ZestCash's high rates reflect high customer acquisition costs. In limiting its market to a handful of states (due to state law restrictions), ZestCash forgoes the opportunity to engage in the sort of scalable brand advertising that can lower marginal customer acquisition costs. As a result, it stuck paying the same click-fees as other online payday lenders. A bank with rate exportation authority should be able to do the same business for much less, if its regulators let it.

That said, Penn State Clips is ultimately correct. This is not really a payday alternative. It is simply another instance of quanitative credit analysis cream-skimming the borrower population, leaving the rest worse off. The same type of cream-skimming created payday lending in the first place when, in the 70s and 80s, bureau scores and statistical credit risk models first divided the market into FICO-qualified and non-FICO qualified borrowers.

Fantastic find, Bob. We do have a couple credit unions offering payday loan-type products at 36% here, more as a service than to make money.I too am interested in what percentage of the loans are at 350% and what percentage are at lower rates, and perhaps they'd tell us. Generally, interest rates for on-line loans tend to be about twice as high as store-front loans with 800-1,000% interest being common. A couple of the Native-owned lenders charge rates more like this, effectively half-price. The rate is still obviously very high but I do wonder how high, on average. The worst part about on-line loans is that the lenders often make it impossible to get out of the relationship, by defaulting the automatic payments to be interest-only. See FDIC case. I take it Zest-cash does not do that? Thanks for posting this!

The problem with payday loans and their high interest rates is that there is a very high default rate. And payday loans generally won't pursue the debtor in small claims (although every once in a while it happens, but not often, due to the high costs). Someone who is in the unfortunate position of taking a payday loan isn't very credit worthy by definition.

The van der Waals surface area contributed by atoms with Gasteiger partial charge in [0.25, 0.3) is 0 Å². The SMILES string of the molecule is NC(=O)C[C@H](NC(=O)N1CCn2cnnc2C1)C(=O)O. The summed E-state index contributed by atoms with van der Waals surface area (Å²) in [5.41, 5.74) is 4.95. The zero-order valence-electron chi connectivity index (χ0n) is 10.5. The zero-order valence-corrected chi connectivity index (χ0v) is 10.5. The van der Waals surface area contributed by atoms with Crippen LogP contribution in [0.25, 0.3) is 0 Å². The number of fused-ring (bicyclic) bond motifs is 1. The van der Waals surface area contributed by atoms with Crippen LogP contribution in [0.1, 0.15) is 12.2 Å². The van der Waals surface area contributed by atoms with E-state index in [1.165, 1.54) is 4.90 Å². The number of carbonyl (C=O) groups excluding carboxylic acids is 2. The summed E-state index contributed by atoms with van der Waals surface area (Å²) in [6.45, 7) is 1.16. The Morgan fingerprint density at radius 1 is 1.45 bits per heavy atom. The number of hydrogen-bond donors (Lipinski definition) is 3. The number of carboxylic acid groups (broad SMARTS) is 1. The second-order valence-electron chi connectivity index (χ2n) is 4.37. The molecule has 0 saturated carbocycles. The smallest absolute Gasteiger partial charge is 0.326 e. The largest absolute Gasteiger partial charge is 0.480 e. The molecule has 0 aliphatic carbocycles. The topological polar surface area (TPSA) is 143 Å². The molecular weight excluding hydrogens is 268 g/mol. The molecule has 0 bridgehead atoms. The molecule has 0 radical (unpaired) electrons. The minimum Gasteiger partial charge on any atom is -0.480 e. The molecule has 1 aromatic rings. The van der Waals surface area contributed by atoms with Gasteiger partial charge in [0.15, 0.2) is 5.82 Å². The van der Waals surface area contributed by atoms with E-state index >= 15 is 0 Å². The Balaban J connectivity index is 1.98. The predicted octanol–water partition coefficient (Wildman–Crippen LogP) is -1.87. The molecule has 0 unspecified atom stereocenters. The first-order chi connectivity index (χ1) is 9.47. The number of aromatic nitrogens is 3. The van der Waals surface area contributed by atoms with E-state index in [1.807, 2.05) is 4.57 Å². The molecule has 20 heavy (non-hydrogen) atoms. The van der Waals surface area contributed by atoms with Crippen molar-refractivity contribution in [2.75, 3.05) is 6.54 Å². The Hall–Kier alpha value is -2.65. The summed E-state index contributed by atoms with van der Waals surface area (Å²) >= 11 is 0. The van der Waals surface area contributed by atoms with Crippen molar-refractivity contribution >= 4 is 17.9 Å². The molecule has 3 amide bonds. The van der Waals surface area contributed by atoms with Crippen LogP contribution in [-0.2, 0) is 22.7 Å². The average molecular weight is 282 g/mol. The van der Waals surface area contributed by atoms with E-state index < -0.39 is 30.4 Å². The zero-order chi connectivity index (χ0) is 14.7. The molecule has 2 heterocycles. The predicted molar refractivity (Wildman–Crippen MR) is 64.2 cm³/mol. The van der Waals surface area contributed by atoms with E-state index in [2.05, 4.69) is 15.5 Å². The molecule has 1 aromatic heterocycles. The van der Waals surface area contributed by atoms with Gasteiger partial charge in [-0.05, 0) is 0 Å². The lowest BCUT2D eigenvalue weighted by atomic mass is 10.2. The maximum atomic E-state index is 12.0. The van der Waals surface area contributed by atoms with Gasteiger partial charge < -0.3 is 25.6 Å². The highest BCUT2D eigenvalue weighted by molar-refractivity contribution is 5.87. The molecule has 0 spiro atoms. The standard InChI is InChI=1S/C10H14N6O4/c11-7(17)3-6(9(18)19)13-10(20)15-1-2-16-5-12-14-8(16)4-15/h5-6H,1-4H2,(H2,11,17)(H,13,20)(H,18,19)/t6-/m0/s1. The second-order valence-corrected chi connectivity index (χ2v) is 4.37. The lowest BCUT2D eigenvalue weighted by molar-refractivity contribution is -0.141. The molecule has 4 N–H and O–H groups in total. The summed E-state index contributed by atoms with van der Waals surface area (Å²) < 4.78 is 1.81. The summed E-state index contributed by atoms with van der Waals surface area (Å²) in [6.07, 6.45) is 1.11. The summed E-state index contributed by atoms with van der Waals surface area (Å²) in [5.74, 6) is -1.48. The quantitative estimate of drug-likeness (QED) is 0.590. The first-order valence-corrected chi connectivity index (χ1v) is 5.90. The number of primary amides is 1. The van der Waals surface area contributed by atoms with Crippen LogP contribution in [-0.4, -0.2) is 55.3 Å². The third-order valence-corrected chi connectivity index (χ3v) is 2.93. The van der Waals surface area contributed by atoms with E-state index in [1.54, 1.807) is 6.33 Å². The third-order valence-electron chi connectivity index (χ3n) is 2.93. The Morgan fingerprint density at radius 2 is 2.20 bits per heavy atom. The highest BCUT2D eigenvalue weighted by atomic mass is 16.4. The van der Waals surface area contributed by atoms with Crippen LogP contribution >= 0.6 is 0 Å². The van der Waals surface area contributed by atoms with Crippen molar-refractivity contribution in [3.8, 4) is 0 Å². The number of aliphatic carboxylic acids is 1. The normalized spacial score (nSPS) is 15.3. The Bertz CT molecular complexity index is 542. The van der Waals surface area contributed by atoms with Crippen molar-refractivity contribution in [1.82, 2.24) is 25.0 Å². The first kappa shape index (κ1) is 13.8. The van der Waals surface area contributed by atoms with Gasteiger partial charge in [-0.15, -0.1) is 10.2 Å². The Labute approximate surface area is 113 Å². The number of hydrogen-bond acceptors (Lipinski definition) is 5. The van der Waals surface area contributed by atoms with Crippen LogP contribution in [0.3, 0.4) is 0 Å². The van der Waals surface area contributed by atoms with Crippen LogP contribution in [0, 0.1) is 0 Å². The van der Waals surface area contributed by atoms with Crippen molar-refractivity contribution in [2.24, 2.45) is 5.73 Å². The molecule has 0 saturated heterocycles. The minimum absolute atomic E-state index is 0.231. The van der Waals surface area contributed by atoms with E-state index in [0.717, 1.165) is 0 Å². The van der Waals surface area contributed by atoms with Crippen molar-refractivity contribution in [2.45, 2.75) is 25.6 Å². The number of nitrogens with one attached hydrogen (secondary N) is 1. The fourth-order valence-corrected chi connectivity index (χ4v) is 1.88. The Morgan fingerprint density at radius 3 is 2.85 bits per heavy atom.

ZestCash, sweet. Another vulture praying on the carcass of the American middle class. I guess I don't really blame them any more than a real vulture. They are just praying off something that it is already dead or dying. That said though, if we want to get philosophical about it all, vultures (the birds) can't choose to be vultures. Vultures the ZestCash/payday lender? They make a living praying off the misery of others. I can't call that evil per se, but reprehensible for sure. Whether or not it falls into the evil category will depend on how the treat the ones that end up being unable to pay back.

I am starting a title lending business here in Idaho. The company, Ideal lending LLC, pivots off of better accuracy mentioned in this article. Right now all title lenders in Boise charge a fixed APR usually %300.

My business model will charge a MAX of 150% APR and go down from there. loans will be fully amortizing. Things that will cause a lower APR include:
1: Larger loan amount
2: Longer loan term
3: If I can hold a spare key
4: More ability to repay loan(income)
5: History(if any) with previous loans with my company

Another distinguishing factor is all loans will be approved and given by myself. I have a masters in accounting, and have a heavy automotive background having sold hundreds of cars. I know cars and I know money.

I don't believe 350% is evil or reprehensible, it is just necessary based on the current business model. My business model charging a max of 150% is not a perfect solution, but it is a big step in the right direction.